Names for Miscarried Babies

"Names for Miscarried Babies" by Kate Towne (

Via Flickr (2010), all rights reserved. Titles added in Picmonkey.

I recently read this quote, attributed to author Barbara Kingsolver:

A miscarriage is a natural and common event. All told, probably more women have lost a child from this world than haven’t. Most don’t mention it, and they go on from day to day as if it hadn’t happened, so people imagine a woman in this situation never really knew or loved what she had. But ask her sometime: how old would your child be now? And she’ll know.”

This is certainly true for me (the little one I lost, who I’ve always felt was a boy, would have been ten this spring); there hasn’t been a day that’s gone by over these past ten years that I haven’t thought of the baby. And while it’s easy for a mom to remember the baby who lived and died in her womb, I’ve found that having given the baby a name has helped him remain prominent in all of our memories. We talk about him often, still, and his older and younger brothers all know him, by name, as their brother in heaven.

Though not everyone chooses to name the babies they’ve miscarried, a lot of people find it to be helpful in their mourning process. I wrote about this topic on my blog a while ago, and heard from readers with a variety of experiences. Some chose names they loved and would have bestowed whether the baby lived or not; others chose names that seemed perfect for that baby but that they likely wouldn’t have given to a child who had lived. Though none of them knew for sure if their babies were boys or girls, some *knew* (in the way mothers know), and named their babies accordingly; others preferred gender-neutral names or a first name combined with the opposite gender middle name, in order to cover their bases.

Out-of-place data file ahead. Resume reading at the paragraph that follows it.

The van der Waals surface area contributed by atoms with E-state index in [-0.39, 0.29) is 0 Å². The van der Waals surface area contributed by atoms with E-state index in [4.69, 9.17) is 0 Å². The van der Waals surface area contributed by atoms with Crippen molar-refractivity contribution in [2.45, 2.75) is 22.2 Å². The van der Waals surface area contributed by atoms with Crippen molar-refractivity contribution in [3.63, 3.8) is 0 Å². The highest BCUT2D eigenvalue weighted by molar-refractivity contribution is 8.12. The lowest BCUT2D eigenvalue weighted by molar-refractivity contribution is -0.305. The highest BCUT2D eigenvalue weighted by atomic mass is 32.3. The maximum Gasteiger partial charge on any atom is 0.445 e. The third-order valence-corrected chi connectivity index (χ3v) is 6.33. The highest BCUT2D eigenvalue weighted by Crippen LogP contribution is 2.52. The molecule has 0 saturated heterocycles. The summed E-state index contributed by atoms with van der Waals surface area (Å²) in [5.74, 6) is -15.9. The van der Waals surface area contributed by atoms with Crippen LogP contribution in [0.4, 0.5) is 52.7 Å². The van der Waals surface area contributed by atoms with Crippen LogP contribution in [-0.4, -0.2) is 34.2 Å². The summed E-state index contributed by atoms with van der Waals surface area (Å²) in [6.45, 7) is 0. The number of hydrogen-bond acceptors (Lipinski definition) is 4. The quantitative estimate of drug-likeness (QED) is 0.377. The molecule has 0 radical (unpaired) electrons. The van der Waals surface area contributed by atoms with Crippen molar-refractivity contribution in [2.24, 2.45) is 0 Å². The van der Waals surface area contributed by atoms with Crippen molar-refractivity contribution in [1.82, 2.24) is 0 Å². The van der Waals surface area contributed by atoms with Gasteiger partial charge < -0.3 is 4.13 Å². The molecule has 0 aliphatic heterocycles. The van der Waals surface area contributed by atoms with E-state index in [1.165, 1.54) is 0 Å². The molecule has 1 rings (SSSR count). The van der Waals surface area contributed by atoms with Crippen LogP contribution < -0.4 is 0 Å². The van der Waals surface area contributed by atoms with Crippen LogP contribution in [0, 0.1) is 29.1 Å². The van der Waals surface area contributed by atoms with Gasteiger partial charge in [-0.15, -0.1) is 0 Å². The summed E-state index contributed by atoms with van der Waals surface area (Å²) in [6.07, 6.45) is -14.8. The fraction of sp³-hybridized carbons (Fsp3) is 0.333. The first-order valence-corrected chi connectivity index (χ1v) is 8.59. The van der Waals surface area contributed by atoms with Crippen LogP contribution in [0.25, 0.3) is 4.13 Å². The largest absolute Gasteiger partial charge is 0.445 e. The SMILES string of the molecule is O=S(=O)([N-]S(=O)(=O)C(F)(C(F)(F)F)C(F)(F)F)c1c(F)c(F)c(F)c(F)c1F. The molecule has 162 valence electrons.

It was this latter idea — gender-neutral names — that encouraged Mandi over at A Blog About Miscarriage, who herself has had four miscarriages, to post a while ago about the names she and her husband gave their babies. She told me, “When we were trying to name the babies we lost, I tried googling ‘gender neutral Catholic names’ and ‘gender neutral Saint names’ and didn’t come up with much,” so she also compiled a great list of the gender neutral names they didn’t use, in case it’s helpful for other parents like her “who don’t like naming a baby a gender specific name without knowing the gender for sure.” It’s a great list! She asked me if I could add any others, and this is what I came up with:

Angel — I once knew a girl named Angel, and the main male character in Tess of the d’Urbervilles is Angel Clare (what a beautiful combo itself!); one of my readers had chosen this name for one of her babies in heaven.

Clair — speaking of Clare, Clair (that spelling) is actually the male form of Clare. It also makes me think of Sinclair, which is a male name that literally means “St. Clair” — to me, then, Clair and Sinclair could be used for either boys or girls.

Guadalupe — from Our Lady of Guadalupe, and is used for both boys and girls.

Luca — it’s masculine in Italian, Romanian, and German, and feminine in Hungarian and Croatian.